Linux boom boosts conference

The annual Linux "geek-fest" is booming, with submissions for this year's conference three times the number required.

"As you can imagine, the selection process is very difficult," said 2005's Rusty Russell, one of six selectors forced to knock back two-thirds of submissions due to time constraints.

"You generally like to promote local talent and choose people that are known and have credibility," he said. "But sometimes you need to throw in a wild card or two as well."

One of the 44 successful speakers who could fall into the "wild card" category is 13-year-old Elizabeth Garbee, daughter of HP Linux CTO Bdale Garbee.

Russell said the board was impressed by the youngster's paper, about the Tuxracer game and the steps involved in creating new courses.

"I think having presentations like this reflects the increasing diversity of Linux developers and users," Russell said. "It is not just 18-to-25-year-old pasty-faced white males anymore, and I think that's great."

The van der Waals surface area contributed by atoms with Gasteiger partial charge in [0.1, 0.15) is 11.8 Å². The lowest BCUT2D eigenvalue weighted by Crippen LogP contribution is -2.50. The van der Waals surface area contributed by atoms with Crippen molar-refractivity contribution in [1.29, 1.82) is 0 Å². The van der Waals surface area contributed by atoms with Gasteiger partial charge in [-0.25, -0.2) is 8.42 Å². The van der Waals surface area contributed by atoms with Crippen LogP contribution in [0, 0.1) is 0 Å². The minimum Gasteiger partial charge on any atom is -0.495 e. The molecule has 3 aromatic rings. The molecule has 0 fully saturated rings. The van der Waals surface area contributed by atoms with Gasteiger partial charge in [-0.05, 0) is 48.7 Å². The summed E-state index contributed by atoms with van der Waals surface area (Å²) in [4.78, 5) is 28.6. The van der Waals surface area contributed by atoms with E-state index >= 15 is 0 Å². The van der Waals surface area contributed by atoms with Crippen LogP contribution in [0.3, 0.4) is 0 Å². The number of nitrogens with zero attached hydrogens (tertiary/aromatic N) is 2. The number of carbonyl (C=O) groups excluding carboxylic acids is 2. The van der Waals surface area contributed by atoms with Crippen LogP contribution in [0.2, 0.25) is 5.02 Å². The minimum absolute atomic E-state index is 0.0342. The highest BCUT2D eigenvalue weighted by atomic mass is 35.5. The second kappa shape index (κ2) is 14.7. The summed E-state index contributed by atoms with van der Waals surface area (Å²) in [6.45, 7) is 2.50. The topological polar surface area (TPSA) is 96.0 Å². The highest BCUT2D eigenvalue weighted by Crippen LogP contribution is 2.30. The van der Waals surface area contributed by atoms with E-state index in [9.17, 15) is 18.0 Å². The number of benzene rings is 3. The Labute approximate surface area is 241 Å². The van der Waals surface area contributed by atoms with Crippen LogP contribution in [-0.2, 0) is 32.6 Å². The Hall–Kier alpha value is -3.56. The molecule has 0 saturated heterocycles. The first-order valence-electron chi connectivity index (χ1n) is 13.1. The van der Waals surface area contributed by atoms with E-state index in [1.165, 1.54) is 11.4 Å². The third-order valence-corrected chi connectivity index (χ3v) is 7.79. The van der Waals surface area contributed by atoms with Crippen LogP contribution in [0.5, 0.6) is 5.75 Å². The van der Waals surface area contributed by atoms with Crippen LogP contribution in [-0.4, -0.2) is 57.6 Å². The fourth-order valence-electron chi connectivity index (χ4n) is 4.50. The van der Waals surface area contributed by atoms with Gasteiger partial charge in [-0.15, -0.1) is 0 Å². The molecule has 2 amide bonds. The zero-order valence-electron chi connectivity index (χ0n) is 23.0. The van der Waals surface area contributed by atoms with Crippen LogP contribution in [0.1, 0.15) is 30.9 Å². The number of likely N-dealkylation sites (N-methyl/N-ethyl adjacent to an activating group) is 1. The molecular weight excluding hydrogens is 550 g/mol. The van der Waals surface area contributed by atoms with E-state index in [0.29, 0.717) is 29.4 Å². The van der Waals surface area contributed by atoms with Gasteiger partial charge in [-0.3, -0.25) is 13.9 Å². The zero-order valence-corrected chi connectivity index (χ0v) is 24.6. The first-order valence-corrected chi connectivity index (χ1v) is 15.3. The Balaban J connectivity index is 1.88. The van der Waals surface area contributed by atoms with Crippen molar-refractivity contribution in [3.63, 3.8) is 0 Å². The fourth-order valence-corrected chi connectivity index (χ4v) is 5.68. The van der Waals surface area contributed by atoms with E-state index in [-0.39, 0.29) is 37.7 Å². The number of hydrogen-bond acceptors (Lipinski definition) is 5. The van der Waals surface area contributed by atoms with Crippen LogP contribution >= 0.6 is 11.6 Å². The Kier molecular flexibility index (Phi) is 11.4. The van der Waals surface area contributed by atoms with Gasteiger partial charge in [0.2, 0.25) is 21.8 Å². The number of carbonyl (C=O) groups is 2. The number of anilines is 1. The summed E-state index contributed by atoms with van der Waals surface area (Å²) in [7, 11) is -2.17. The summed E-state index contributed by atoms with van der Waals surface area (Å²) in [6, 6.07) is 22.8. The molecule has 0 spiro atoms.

However, Russell added that including papers such as Garbee's didn't indicate a wholesale shift of the conference's direction.

He said the conference would remain true to its roots and continue having a strong technical focus, but that a larger number of presentations provided scope for diversity.

"Technical developers provide services for users, so having some slightly broader topics is not such a bad thing," he said.

Russell will be one of the invited speakers at the conference, in addition to Andrew Tridgell, Andrew Morton, Robert Love and others. runs from 20 to 23 April at the ANU in Canberra.

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